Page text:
Demetrius II of Syria
Demetrius III Eucaerus
Demetrius III Eucaerus
Demetrius of Alopece
Demetrius of Magnesia
Demetrius of Pharos
Demetrius of Scepsis
Demetrius Phalereus
Demetrius the Cynic
Demetrius the Fair
Democedes
Democritus
Demonax
Demonax (lawmaker)
Demosthenes
Demosthenes (general)
Dercyllidas
Dexippus
Diagoras
Diagoras of Rhodes
Dicaearchus
Dictys Cretensis
Didymus Chalcenterus
Didymus the Blind
Didymus the Musician
Dienekes
Dinarchus
Dinocrates
Dinon
Dio Chrysostom
Diocles
Diocles of Carystus
Diocles of Magnesia
Diodorus Cronus
Diodorus Siculus
Diodotus II
Diodotus of Bactria
Diodotus the Stoic
Diodotus Tryphon
Diogenes Apolloniates
Diogenes Laertius
Diogenes of Babylon
Diogenes of Oenoanda
Diogenes of Sinope
Diogenes of Tarsus
Diogenianus
Diomedes
Dion
Dionysius Chalcus
Dionysius of Byzantium
Dionysius of Halicarnassus
Dionysius of Heraclea
Dionysius of Phocaea
Dionysius of Syracuse
Dionysius Periegetes
Dionysius the Areopagite
Diophantus
Dios
Dioscorides
Diotimus
Diphilus
Dorotheus
Dorotheus of Sidon
Dositheus
Draco
Dracon
Duris
Echecrates
Ecphantus
Empedocles
Epaminondas
Ephialtes
Ephialtes of Trachis
Ephippus
Ephorus
Epicharmus of Kos
Epicrates
Epictetus
Epicurus
Epigenes
Epilycus
Epimenides
Epiphanius of Salamis
Epitadeus
Erasistratus
Eratosthenes
Erinna
Eubulides of Miletus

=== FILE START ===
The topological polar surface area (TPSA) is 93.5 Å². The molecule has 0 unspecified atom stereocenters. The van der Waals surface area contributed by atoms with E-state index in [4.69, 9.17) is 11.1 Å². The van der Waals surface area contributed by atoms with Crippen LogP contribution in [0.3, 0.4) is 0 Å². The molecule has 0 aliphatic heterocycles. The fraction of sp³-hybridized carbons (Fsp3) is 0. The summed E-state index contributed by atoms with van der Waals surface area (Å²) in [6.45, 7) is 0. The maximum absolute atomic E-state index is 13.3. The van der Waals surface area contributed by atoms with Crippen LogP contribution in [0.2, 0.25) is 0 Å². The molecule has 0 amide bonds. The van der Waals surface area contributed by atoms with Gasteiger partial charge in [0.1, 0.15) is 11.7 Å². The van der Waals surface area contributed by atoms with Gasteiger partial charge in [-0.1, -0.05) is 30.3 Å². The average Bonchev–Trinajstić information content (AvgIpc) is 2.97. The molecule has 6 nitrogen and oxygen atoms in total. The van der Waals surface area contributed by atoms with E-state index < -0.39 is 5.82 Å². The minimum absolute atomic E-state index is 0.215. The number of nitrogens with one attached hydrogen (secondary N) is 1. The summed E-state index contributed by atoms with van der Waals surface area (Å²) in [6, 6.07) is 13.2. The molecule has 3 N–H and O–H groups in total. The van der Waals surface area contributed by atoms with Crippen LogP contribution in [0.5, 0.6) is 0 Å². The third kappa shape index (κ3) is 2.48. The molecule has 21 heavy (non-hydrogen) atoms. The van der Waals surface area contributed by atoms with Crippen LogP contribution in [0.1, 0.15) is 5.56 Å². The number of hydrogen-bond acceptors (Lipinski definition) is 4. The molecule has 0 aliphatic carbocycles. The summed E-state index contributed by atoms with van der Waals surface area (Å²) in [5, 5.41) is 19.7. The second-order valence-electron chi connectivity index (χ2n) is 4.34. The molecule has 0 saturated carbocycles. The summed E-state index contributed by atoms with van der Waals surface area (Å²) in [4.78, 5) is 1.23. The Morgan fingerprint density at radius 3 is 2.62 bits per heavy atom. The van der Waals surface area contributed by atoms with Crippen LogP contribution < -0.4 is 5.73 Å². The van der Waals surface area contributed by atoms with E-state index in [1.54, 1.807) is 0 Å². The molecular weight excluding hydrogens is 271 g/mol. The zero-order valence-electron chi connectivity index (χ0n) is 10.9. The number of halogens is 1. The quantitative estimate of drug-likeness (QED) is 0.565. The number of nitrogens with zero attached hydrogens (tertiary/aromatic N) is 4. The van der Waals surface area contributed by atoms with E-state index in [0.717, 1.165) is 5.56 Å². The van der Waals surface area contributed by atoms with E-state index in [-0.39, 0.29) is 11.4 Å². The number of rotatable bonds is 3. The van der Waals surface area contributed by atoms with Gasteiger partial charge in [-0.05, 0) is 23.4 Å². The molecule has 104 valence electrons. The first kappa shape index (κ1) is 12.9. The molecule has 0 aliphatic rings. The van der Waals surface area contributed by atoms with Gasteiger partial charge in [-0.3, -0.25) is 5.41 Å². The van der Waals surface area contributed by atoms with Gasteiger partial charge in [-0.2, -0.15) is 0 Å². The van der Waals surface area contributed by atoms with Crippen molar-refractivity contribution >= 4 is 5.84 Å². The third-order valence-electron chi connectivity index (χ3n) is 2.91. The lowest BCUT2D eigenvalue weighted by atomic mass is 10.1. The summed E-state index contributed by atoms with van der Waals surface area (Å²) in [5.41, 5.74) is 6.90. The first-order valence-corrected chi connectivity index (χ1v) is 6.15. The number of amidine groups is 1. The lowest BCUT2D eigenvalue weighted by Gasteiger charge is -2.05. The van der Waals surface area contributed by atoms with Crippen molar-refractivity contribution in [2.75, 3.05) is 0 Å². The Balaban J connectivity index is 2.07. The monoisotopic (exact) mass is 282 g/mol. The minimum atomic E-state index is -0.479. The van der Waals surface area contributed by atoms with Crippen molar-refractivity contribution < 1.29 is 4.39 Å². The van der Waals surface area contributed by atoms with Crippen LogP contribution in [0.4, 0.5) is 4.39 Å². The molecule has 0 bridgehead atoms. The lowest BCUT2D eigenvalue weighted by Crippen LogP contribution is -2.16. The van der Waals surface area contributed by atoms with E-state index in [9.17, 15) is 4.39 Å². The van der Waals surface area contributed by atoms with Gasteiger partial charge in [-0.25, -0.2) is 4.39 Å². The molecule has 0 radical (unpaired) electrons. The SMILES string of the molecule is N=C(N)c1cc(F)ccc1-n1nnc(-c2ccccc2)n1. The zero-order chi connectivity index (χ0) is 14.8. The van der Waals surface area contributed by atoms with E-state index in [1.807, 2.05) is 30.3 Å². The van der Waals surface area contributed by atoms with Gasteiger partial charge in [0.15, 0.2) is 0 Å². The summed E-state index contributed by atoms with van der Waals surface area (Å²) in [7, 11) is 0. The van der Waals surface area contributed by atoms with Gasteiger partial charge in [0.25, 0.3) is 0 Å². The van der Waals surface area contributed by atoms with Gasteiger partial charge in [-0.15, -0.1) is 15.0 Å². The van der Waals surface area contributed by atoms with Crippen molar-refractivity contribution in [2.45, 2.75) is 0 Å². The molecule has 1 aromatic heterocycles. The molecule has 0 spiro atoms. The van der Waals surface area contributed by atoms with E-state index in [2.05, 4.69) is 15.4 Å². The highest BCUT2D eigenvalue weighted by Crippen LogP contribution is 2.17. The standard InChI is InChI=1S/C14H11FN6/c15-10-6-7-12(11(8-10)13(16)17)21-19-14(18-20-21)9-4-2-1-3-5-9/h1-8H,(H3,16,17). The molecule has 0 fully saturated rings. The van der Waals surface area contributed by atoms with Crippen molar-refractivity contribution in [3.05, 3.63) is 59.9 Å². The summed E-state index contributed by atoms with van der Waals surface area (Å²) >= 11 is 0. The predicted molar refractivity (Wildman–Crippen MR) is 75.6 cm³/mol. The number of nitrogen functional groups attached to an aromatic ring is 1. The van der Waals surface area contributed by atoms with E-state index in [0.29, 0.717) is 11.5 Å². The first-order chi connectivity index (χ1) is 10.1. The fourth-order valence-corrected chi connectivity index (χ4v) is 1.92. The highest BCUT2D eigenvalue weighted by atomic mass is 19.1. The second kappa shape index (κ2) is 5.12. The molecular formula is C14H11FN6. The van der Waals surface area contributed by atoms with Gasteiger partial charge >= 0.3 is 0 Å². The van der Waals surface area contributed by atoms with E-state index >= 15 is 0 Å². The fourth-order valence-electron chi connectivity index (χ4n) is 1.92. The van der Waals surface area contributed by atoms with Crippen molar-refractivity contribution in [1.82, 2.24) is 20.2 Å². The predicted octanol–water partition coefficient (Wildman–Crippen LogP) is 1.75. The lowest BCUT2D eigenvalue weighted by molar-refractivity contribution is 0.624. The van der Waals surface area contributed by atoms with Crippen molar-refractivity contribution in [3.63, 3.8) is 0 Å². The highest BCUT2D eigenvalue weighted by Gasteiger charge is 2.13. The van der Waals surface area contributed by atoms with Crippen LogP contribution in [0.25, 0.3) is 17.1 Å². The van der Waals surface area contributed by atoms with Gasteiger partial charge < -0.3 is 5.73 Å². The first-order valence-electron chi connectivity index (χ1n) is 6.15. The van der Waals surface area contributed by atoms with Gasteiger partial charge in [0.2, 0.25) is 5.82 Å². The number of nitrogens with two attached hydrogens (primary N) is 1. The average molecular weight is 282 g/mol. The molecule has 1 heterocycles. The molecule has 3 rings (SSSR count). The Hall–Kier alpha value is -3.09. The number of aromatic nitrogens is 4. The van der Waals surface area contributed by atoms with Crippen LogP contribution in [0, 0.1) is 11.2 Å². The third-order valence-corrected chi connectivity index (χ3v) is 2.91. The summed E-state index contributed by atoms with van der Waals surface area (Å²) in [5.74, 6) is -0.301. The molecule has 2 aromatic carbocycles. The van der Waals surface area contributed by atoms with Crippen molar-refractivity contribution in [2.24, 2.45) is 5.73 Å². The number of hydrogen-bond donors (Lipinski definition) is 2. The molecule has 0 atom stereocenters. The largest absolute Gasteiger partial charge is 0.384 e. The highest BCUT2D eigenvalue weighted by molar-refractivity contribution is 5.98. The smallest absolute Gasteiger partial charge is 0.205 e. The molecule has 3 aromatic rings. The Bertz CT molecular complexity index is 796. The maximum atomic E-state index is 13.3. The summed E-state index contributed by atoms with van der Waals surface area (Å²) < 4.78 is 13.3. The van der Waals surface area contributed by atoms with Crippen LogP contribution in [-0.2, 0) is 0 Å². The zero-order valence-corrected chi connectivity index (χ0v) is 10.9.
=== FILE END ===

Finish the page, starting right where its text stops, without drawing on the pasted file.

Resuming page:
Eubulus (statesman)
Eucleidas
Eucleides
Euclid
Eucratides
Euctemon
Eudamidas I
Eudemus
Eudemus of Rhodes
Eudorus of Alexandria
Eudoxus of Cnidus
Eudoxus of Cyzicus
Euenus
Eugammon
Euhemerus
Eumenes I
Eumenes II
Eumenes of Cardia
Eumenius
Eumolpidae
Eunapius
Eunomus
Euphantus
Euphemus
Euphorion
Euphranor
Euphronius
Eupolis
Euripides
Eurybatus
Eurybiades
Eurycrates
Eurycratides
Eurylochus
Eurymedon
Eurypon
Eurysthenes
Eusebius of Caesarea
Euthydemus
Euthydemus I
Euthydemus II
Euthymides
Eutychides
Evagoras
Execias
Galen
Gelo
Glaphyra - hetaera
Glaucus of Chios
Gorgias
Gorgidas
Gregory Nazianzus
Gregory of Nyssa
Gylippus
Hagnon
Hagnothemis
Harmodius and Aristogeiton
Harpalus
Hecataeus of Abdera
Hecataeus of Miletus
Hecato of Rhodes
Hecatomnus
Hedylus
Hegemon of Thasos
Hegesander
Hegesias of Cyrene
Hegesias of Magnesia
Hegesippus
Hegesistratus
Heliocles
Heliodorus
Hellanicus
Hellanicus of Lesbos
Hephaestion
Hephaistio of Thebes
Heracleides
Heraclides Ponticus
Heraclitus
Hermaeus
Hermagoras
Hermias (philosopher)
Hermias of Atarneus
Hermippus
Hermocrates
Hero of Alexandria
Herodotus
Herophilus
Herostratus
Hesiod
Hesychius of Alexandria
Hicetas
Hiero I of Syracuse
Hiero II of Syracuse
Hierocles of Alexandria
Hippalus
Hipparchus
Hipparchus (son of Pisistratus)
Hippias
Hippias (son of Pisistratus)
Hippocleides
Hippocrates
Hippodamus
Hipponax
Hipponicus
Histiaeus
Homer
Hypatia of Alexandria